An unusual piece of art that is worth seeing is in the left-hand apse of the Cathedral. This is a carved wooden Crucifix called the Volto Santo which dates from 900 AD. It is very unusual - one of just 3 surviving examples in the whole world - and has recently been restored. It used to be so discolored from candle smoke and centuries of dirt that when it was carried around the town in processions it frightened children! The cathedral itself dates from about 1350 and, like the majority of Italian churches, has been altered over the years. However, in the 1930s, nearly all the alterations were torn out so that the cathedral has reverted to roughly how it was in the 1300s. The only noticeable addition that remains, dating from the 1600s, is the chapel in the right-hand apse that is a pretty example of baroque style.

Sansepolcro's other famous son was the mathematician Luca Pacioli. For part of his life he lived in the monastery of San Francesco and two years ago a statue of Pacioli was erected in honor of the five hundredth anniversary of the publication of the Summa. It was in this book that he set out the theory of double-entry bookkeeping.

After the glories of the Renaissance, Sansepolcro went into a kind of decline. Up to the second half of the 19th century the main source of income for this area was from agriculture - mostly tobacco. Towards the end of the last century, the Buitoni family started the now famous pasta company which was extremely successful. Until then, all Italian families made their own pasta and Buitoni offered the first ready-made pasta. The company was family-owned until the mid-1980's and it is now part of Nestle. However, it is still the largest employer in Sansepolcro.

Most towns in Italy have some kind of festival during the year and Sansepolcro is no exception. On the second Sunday of September, Sansepolcro holds the Palio della Balestra - and ancient contest against the nearby town of Gubbio, where crossbowmen (balestrieri) from the two towns aim at a target set up in the Piazza Torre di Berta. The bold nearest the center wins. The contest dates from the Renaissance and those that take part are dressed in authentic costume, made by the same designer from Rome that makes the costumes for Zeffirelli's films.

As an adjunct to the crossbowmen, there are the flag-wavers (sbandieratori). This is an art developed by standard bearers going into battle, armed with nothing but a flag. Certain movements were developed to enable the flag to be used as a weapon and now in the 20th century form part of a unique display. The flag-wavers are also dressed in costume and the flags are made from silk, hand-painted with the coats of arms of Sansepolcro's noble families. Sansepolcro's flag-wavers are world famous and each year travel to festivals throughout the world to give displays.

SANSEPOLCRO: BIRTHPLACE OF PIERO DELLA FRANCESCA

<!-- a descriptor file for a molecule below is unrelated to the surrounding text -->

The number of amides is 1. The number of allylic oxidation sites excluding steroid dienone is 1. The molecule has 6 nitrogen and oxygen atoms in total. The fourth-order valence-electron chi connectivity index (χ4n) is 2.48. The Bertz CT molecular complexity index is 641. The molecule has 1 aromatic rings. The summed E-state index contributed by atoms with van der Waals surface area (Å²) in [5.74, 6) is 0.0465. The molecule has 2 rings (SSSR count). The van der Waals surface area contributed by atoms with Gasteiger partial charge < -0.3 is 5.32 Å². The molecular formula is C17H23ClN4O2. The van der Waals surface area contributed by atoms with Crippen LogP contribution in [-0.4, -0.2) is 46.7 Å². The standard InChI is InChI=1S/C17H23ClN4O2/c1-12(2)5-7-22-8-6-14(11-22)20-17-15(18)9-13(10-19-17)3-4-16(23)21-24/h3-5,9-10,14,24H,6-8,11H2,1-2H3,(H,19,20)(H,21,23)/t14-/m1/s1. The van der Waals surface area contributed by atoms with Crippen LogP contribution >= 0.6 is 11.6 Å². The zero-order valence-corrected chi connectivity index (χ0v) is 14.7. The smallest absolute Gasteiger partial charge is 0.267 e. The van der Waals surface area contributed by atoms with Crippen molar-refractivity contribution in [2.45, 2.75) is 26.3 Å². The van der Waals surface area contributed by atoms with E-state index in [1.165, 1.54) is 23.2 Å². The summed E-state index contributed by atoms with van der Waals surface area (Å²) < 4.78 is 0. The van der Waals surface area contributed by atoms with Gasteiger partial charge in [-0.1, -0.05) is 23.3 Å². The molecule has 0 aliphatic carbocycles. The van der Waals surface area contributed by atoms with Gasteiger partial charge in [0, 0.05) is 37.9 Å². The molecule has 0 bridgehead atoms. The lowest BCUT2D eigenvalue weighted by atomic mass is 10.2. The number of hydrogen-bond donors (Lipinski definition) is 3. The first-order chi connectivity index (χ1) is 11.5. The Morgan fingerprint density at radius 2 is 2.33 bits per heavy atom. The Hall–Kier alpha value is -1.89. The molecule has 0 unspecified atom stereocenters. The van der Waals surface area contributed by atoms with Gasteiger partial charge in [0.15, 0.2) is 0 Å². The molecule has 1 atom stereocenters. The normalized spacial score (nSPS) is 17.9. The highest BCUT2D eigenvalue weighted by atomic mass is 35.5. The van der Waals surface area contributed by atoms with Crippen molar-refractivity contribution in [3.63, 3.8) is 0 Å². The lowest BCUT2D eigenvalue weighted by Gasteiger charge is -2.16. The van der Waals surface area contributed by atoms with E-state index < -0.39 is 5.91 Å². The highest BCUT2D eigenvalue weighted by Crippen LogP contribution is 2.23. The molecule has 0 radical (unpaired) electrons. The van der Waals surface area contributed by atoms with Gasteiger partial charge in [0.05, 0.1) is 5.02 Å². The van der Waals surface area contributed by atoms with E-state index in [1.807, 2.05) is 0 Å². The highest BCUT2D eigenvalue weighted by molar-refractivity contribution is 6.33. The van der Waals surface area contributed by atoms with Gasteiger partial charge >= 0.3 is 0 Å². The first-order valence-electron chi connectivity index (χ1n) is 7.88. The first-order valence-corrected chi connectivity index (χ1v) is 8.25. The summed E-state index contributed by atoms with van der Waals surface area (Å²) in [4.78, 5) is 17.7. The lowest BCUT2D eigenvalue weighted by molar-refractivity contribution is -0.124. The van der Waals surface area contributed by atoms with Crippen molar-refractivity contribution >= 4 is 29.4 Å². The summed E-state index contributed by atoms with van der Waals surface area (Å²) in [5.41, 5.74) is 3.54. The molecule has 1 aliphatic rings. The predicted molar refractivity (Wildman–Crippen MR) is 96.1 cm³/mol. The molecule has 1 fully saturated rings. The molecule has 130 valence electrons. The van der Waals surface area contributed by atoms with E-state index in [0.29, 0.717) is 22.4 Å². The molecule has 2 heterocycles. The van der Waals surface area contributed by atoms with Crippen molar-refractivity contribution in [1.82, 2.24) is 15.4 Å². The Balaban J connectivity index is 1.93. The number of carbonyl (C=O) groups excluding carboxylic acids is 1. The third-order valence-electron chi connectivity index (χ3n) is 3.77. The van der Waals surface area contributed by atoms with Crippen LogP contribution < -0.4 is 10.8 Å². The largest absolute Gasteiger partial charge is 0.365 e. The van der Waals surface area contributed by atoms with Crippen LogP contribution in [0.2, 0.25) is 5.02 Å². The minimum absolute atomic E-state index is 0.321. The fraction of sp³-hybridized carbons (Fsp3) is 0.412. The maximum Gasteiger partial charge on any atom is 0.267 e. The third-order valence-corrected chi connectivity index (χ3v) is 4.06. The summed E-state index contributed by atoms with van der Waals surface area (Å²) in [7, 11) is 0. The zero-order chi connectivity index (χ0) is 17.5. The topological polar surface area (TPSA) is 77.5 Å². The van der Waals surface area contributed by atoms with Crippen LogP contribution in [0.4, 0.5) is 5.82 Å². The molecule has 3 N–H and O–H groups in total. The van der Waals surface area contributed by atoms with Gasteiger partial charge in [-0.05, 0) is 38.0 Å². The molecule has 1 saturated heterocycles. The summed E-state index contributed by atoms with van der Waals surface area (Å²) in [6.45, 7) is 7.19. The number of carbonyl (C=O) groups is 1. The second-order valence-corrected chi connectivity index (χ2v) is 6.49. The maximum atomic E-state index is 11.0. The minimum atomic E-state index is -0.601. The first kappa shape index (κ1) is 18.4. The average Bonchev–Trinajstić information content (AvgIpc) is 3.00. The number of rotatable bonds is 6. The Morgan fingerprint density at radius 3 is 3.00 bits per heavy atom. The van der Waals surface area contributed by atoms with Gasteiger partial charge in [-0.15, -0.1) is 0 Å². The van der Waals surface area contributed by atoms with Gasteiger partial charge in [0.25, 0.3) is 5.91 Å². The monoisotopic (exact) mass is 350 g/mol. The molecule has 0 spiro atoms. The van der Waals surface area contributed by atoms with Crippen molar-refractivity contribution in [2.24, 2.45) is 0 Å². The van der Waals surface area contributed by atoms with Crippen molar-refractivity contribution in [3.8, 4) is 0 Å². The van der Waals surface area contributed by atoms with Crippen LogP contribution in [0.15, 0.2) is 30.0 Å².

Sansepolcro is in the high valley of the Tiber, at the foot of the Appennines, the last edge of Tuscan land between Emilia Romagna, Marche and Umbria. Some people take its origins back to a Roman camp. According to legend, it was founded by two pilgrims, Egidio and Arcano, who stopped here on their return from the Holy Land.

It is thus the name of Sansepolcro is explained.

Originally it was a fiefdom of the monastic order of the Camaldolesi and was, unusually, for those time, a totally independent city founded. However, it subsequently became the domain of the Malatestas, the Medecis and finally the Lorenas.

Pope Leo X then gave it the title of City and made it a bishopric in 1570. Sansepolcro is above all the City of Piero della Francesca. In the museum are preserved some of his most important works: "The Resurrection"; the polyptych of the "Madonna della Misericorida"; the "San Guiliano" and the "San Lodovico".

At Monterchi maybe see the beautiful "Madonna del Parto". In the museum there are also on show many works of art by important artists, among them the Albertis, the Della Robbias, Matteo di Giovanni, Perugina, Pontormo and Luca Signorelli.

Of particular interest in the room displaying carved stone-work, is an impressive original Romanesque frieze.

In Sansepolcro were born not only important artists but also influential men of intellect such as Dionigio Roberti, teacher of Petrarch, and men of science such as Luca Pacioli, renowned mathematician and Nicolo Aggiunti, disciple of Galileo.

Sansepolcro is also the city of the Palio of the Crossbow and the ancient games of flag-waving.

The historic center is a fascinating example of stone-built towers, the splendid Medici Fortress of Giuliano of San Gallo, the many palazzos of noble families, the surrounding city walls all bear witness to those times. Worthy of notice are the Gothic church of San Francesco and the Romanesque cathedral, both with their characteristic bell-towers. Other important churches are the "Servi di Maria", the "Madonna delle Grazie" and the "San Rocco" all adorned with beautiful works of art. The church of "San Lorenzo" is the custodian of a "Deposition" by Rosso Fiorentino.

The Tiber Valley and the Appennines forming as they do a wide and picturesque amphitheater from La Verna to the source of the Tiber itself to Montecasale, refuge of St. Francis, provide unspoiled scenery of rare natural beauty. Of interest nearby are Monterchi, Anghiari, Caprese Michelangelo, Pieve Santo Stefano, Badia Tedalda and Sestino.

In Sansepolcro, the tradition of craftsmanship lives on: especially in the making of exquisite lace, fine jewelry and the Italian crossbow.